Tsunami hits Japan after quake, nuclear plant briefly disrupted
A powerful earthquake rocked northern Japan early on Tuesday morning
TOKYO (Reuters) – A powerful earthquake rocked northern Japan on Tuesday, the Japan Meteorological Agency said, generating a tsunami that hit the same region devastated by a massive quake, tsunami and nuclear disaster in 2011.
The earthquake, which was felt in Tokyo, had a magnitude of 7.4 and was centred off the coast of Fukushima prefecture at a depth of about 10 km (6 miles), the agency said.
A tsunami of up to 1.4 metres (4.5 feet) had been observed around Sendai, about 70 km (45 miles) north of Fukushima, following the quake, which struck at 5:59 a.m. (2059 GMT Monday), public broadcaster NHK said.
Television footage showed ships moving out to sea from harbours as tsunami warning signals wailed, after warnings of waves of up to 3 metres (10 feet) were issued.
“We saw high waves but nothing that went over the tidal barriers,” a man in the city of Iwaki told NTV television network.
All Japan’s nuclear power plants on the coast threatened by the tsunami are shut down in the wake of the March 2011 disaster, which knocked out Tokyo Electric Power Co’s Fukushima Daiichi nuclear plant, spilling radiation into the air and sea.
A spokeswoman for Tokyo Electric Power, known as Tepco, said the cooling system for a storage pool for spent nuclear fuel at the reactor at its Fukushima Daini Plant had been halted. A spokesman said the cooling system had restarted soon after.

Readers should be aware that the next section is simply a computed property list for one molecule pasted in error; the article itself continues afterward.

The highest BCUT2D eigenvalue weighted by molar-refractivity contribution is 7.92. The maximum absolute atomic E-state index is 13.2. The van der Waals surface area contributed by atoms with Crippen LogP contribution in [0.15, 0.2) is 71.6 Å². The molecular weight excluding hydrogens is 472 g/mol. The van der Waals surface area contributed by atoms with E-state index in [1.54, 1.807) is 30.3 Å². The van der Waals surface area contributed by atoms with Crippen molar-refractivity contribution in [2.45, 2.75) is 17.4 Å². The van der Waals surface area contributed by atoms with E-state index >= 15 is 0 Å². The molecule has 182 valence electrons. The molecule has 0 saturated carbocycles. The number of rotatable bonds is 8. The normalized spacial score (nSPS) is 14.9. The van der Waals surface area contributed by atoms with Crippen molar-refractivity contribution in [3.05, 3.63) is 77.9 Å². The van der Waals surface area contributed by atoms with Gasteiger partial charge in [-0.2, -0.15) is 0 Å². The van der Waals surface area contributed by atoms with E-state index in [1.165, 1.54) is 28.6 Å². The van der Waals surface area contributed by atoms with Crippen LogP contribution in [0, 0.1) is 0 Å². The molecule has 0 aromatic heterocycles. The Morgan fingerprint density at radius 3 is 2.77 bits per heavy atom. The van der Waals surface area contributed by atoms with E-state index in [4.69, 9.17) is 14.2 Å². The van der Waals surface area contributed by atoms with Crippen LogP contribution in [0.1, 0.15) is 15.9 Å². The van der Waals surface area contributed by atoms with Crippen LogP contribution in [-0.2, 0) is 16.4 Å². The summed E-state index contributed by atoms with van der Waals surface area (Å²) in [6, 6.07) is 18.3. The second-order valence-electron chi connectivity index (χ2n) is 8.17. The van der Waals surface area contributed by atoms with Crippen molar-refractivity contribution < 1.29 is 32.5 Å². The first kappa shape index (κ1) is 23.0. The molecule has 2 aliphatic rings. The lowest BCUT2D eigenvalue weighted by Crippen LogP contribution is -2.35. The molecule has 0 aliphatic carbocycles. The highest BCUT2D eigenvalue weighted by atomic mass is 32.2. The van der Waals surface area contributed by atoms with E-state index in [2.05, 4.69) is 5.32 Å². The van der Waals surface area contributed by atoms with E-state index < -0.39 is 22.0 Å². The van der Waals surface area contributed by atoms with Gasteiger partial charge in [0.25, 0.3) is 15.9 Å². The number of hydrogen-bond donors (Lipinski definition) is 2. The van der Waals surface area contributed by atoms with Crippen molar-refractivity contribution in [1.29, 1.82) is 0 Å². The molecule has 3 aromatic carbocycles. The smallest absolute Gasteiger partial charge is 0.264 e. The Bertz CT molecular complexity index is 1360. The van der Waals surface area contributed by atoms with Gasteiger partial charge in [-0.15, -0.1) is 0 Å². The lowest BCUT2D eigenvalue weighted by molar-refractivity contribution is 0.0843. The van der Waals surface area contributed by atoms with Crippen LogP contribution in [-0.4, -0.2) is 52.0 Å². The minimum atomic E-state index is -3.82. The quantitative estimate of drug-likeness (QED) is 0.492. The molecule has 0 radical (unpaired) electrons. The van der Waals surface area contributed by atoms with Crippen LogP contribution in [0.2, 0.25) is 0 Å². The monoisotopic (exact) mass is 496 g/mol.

No other damage from the quake has been confirmed at any of its power plants, although there have been blackouts in some areas, the spokeswoman said.
Only two reactors are operating in Japan, both in the southwest. Even when in shutdown, nuclear plants need cooling systems operating to keep spent fuel cool.
Tohoku Electric Power Co said there was no damage to its Onagawa nuclear plant, while the Kyodo news agency reported there were no irregularities at the Tokai Daini nuclear plant in Ibaraki prefecture.
One woman suffered cuts to her head from falling dishes, Kyodo news agency reported, citing fire department officials. Japanese Minister for Disaster Management Jun Matsumoto told reporters about three hours after the quake that there had been no reports of significant injuries so far.
Earthquakes are common in Japan, one of the world’s most seismically active areas. Japan accounts for about 20 percent of the world’s earthquakes of magnitude 6 or greater.
The March 11, 2011, quake was magnitude 9, the strongest quake in Japan on record. The massive tsunami it triggered caused the world’s worst nuclear crisis since Chernobyl a quarter of a century earlier.
The U.S. Geological Survey measured Tuesday’s quake at magnitude 6.9, down from an initial 7.3.
An Iwaki city fire department official said there was smoke or fire at Kureha’s research centre in a petrochemical complex in Iwaki city at 6:17 a.m. (2117 GMT Monday) but it was extinguished soon after. Other details were not clear, he said, but no other major damage had been reported in the city so far.
Japan’s famous Shinkansen bullet trains were halted along one stretch of track and some other train lines were also stopped.
Footage from Kesennuma, one of the worst-hit cities in 2011, showed a deserted fish market with what appeared to be fish lying on the floor.
One hotel in Ofunato, also badly hit by the 2011 quake, initially told guests to stay in the facility but later bussed them to higher ground.
Japanese financial markets were little affected, with Nikkei futures recovering after a brief fall and the yen up a touch against the U.S. dollar, although still near a five-month low hit earlier in the session.